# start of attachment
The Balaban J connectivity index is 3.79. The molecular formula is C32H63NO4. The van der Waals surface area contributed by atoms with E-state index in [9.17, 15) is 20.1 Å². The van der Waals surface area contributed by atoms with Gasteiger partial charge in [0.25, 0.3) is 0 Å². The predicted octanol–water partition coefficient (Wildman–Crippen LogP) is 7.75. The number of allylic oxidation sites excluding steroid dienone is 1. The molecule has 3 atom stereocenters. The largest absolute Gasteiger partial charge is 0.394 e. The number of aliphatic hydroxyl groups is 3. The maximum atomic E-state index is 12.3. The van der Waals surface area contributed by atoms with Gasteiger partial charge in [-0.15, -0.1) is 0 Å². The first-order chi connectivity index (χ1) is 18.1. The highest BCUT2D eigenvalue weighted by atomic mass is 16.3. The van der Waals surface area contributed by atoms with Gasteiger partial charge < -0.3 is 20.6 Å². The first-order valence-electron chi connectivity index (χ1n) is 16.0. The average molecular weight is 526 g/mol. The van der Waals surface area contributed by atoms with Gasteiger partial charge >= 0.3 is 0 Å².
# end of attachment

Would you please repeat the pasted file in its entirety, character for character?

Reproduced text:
The Balaban J connectivity index is 3.79. The molecular formula is C32H63NO4. The van der Waals surface area contributed by atoms with E-state index in [9.17, 15) is 20.1 Å². The van der Waals surface area contributed by atoms with Gasteiger partial charge in [0.25, 0.3) is 0 Å². The predicted octanol–water partition coefficient (Wildman–Crippen LogP) is 7.75. The number of allylic oxidation sites excluding steroid dienone is 1. The molecule has 3 atom stereocenters. The largest absolute Gasteiger partial charge is 0.394 e. The number of aliphatic hydroxyl groups is 3. The maximum atomic E-state index is 12.3. The van der Waals surface area contributed by atoms with Gasteiger partial charge in [-0.15, -0.1) is 0 Å². The first-order chi connectivity index (χ1) is 18.1. The highest BCUT2D eigenvalue weighted by atomic mass is 16.3. The van der Waals surface area contributed by atoms with Gasteiger partial charge < -0.3 is 20.6 Å². The first-order valence-electron chi connectivity index (χ1n) is 16.0. The average molecular weight is 526 g/mol. The van der Waals surface area contributed by atoms with Gasteiger partial charge >= 0.3 is 0 Å².